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The Cambridge History of English and American Literature in 18 Volumes (1907–21).
Volume IV. Prose and Poetry: Sir Thomas North to Michael Drayton.

XIV. Some Political and Social Aspects of the Later Elizabethan and Earlier Stewart Period

§ 14. Gradual change in social conditions; amalgamation of New and Old Nobility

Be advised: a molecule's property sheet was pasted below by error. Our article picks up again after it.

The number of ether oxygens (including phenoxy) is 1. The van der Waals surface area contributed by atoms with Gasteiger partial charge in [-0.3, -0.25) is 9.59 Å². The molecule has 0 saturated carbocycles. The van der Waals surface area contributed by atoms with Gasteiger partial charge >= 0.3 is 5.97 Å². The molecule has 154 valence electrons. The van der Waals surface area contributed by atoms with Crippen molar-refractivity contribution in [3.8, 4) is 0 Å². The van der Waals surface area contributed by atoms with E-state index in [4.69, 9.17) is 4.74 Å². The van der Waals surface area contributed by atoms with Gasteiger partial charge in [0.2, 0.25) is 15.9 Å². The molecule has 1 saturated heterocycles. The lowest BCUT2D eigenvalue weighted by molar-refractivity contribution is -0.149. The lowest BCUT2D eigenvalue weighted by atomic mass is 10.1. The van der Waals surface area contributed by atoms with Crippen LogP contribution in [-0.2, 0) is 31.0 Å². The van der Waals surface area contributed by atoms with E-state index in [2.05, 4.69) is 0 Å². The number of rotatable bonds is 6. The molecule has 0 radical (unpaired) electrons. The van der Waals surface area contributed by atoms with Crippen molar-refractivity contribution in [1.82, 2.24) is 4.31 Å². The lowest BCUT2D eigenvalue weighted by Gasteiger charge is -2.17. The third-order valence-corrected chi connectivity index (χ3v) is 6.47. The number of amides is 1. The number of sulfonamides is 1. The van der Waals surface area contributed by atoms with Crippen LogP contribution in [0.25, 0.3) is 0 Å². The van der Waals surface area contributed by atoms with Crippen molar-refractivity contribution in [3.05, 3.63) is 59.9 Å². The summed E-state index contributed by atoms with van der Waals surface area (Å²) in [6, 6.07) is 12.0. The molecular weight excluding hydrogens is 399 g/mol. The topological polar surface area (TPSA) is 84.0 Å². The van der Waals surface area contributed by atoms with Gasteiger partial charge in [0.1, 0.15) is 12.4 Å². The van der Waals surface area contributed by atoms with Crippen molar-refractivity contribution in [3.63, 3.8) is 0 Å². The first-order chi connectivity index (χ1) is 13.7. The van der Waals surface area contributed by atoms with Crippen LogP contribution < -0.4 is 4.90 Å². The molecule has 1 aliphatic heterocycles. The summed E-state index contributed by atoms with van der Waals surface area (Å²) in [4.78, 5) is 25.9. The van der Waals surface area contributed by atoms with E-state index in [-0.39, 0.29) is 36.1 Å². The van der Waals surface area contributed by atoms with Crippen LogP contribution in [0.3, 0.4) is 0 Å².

Although the contrast between court and country which has served us as a text is rhetorically overstated, yet there can be no doubt that the increasing sense of the more intense, and more diversified, ways of life and thought now characteristic of the court and of the capital in or near which was its ordinary residence, as well as of the classes of society finding in that court and capital the natural centres of their wider interests and more ambitious projects, had contributed largely to the gradual change in the social conditions of Elizabethan England. As yet it had by no means lost its insular character; it was still completely isolated from the rest of Europe so far as its language was concerned, together with its literature, of which the continent knew nothing—unless it were through the violently coloured glass of the performances of English comedians. At home, the people was gradually losing the character of a mainly agricultural community, of which the several classes, though not differing very much in their standard of tastes, amusements and, to some extent, even of daily toil, were broadly marked off from one another by traditional usage, and in which society still largely rested on a patriarchal basis. Necessarily, it was an informal line, and one to be effaced with very great rapidity by the revolving years which divided what remained of the old nobility from the new that had sprung up by their side or taken their place. The demarcation between nobility and gentry, which, in England (where the contention between the armed nobility and the commons had come to an end with the conflict between the two races), had long since ceased to be definite, now retained little social significance. More striking was what has been justly recognised as one of the distinctive phenomena of this age—the growth of closer relations between the nobility and gentry, on the one hand, and the wealthier class of burgesses, the merchants, on the other. As a matter of course, this tendency to the removal of traditional distinctions was deplored by contemporary observers, anxious to escape the stigma of a tacit assent to the inevitable processes of social evolution. In this case, the change was hastened partly by intermarriage, partly by the custom according to which younger sons of noble or gentle families frequently took to trade, when they did not prefer to enter the service of their elder brothers. It was further advanced by the fact that it was becoming not unusual for gentlemen landowners to seek to make industrial and commercial profits out of their estates (instead of valuing them, as in the old warlike days, for the number of retainers furnished forth by them), “turning farmers and graziers for money,” and, like other farmers and graziers, making the soil do something besides sustain themselves and their families. Class interests and habits thus met halfway, so that the upper and the upper middle class, as we might call them in our ugly terminology, tended to amalgamate, and a practical stratification of society was introduced, destined to a long-enduring existence in English life. And there was also set up that form of social pride which an acrimonious moralist like Stubbes could denounce as a capital instance of the vice which he regarded as the “verie efficient cause of all evills.” Everyone, he says, vaunts himself, “crying with open mouth, I am a Gentleman, I am worshipful, I am Honourable, I am noble, and I can not tell what: my father was this, my father was that; I am come of this house, and I am come of that.” It need hardly be said that a powerful impulse was added to this widespread desire to claim the distinction of gentility by the practice introduced under James I of the sale of peerages and baronetcies—the latter an honour specially invented for the purpose. The general movement of the well-to-do classes of society towards equalisation on the basis of exclusiveness manifested itself, among other ways, in the wearing by many persons not belonging to the nobility of the sumptuous apparel which had hitherto been held appropriate to that class only. In the Elizabethan age, though merchants still dressed with fit gravity, their young wives were said to show more extravagance in the adornment of their persons than did ladies of the court. So far, however, as landowners in a large part of the country were concerned, the infusion of the new element must have overthrown many cherished traditions of life and manners, and, while bringing the country into closer contact with court and town, have contributed to substitute, for the easy-going and quiet conditions of the past, a régime in which “lawyers, monopolists and usurers” became founders of some of the county families of the future.